Local News April 18, 1945: There was no formal dedication or naming ceremony, but the workers in the basement of the Gerstenslager Co. plant at the Buckeye Aluminum building have christened their working site “The Fox Hole,” and not without reason. Last Wednesday, a grey fox, not at all a common species in this part of the country, ran into the plant about 10 p.m. and although he gave the workers quite a chase and outwitted them for a time, he is a captive today as proof that this fox story is no fish story. About lunch time, dogs occasionally come around the corner of the plant for the bits of food they can beg. So when the fox ran into the plant that night, at first he drew no particular attention. But as he ran past the location where Milt Long of Wooster and John Howey of Congress work, the latter, an old hunter himself, declared, “That's a fox.” When it became evident someone was not “kidding” there began a chase of Mr. Fox. Down a tunnel to another part of the plant he ran while workmen tried without success to “mow him down” with sticks and other weapons. Howey finally caught the “grey beast” and held him by the back part of the neck and rear. Using his “magic” grip to hold the fox until a box was prepared with wire screen and it was made captive. It is presumed the fox became frightened by a passing train and ran into the plant, not suspecting the trouble he was asking for and getting.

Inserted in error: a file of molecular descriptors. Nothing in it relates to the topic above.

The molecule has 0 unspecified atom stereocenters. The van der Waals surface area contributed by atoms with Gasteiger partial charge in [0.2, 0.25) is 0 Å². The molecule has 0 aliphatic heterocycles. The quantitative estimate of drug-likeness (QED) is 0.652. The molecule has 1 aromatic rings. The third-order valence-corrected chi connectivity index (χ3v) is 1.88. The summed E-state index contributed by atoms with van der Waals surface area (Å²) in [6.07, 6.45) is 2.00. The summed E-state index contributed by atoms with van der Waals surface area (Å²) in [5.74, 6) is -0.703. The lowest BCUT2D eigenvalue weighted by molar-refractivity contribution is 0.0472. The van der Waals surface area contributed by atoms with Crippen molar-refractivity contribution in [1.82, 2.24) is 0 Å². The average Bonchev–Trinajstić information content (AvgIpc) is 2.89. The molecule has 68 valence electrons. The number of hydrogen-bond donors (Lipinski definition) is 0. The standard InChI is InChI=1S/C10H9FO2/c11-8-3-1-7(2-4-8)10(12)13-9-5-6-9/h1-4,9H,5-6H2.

Now & Then • 2